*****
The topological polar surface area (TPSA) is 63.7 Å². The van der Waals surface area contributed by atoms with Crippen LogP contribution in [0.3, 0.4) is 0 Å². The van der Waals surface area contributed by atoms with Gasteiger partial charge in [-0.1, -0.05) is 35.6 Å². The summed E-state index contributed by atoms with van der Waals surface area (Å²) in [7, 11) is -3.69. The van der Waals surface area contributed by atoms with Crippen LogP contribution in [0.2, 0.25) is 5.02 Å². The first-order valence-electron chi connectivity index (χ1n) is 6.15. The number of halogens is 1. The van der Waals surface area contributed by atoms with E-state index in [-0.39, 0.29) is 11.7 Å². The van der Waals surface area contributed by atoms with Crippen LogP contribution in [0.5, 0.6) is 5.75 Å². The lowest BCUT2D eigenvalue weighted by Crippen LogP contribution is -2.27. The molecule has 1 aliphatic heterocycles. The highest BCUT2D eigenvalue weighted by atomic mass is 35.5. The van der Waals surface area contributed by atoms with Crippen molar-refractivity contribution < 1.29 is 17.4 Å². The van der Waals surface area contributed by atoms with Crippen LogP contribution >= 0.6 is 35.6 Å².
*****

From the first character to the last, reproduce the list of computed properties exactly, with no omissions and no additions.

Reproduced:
The topological polar surface area (TPSA) is 63.7 Å². The van der Waals surface area contributed by atoms with Crippen LogP contribution in [0.3, 0.4) is 0 Å². The van der Waals surface area contributed by atoms with Gasteiger partial charge in [-0.1, -0.05) is 35.6 Å². The summed E-state index contributed by atoms with van der Waals surface area (Å²) in [7, 11) is -3.69. The van der Waals surface area contributed by atoms with Crippen LogP contribution in [0.2, 0.25) is 5.02 Å². The first-order valence-electron chi connectivity index (χ1n) is 6.15. The number of halogens is 1. The van der Waals surface area contributed by atoms with E-state index in [-0.39, 0.29) is 11.7 Å². The van der Waals surface area contributed by atoms with Crippen LogP contribution in [0.5, 0.6) is 5.75 Å². The lowest BCUT2D eigenvalue weighted by Crippen LogP contribution is -2.27. The molecule has 1 aliphatic heterocycles. The highest BCUT2D eigenvalue weighted by atomic mass is 35.5. The van der Waals surface area contributed by atoms with Crippen molar-refractivity contribution < 1.29 is 17.4 Å². The van der Waals surface area contributed by atoms with Crippen LogP contribution >= 0.6 is 35.6 Å².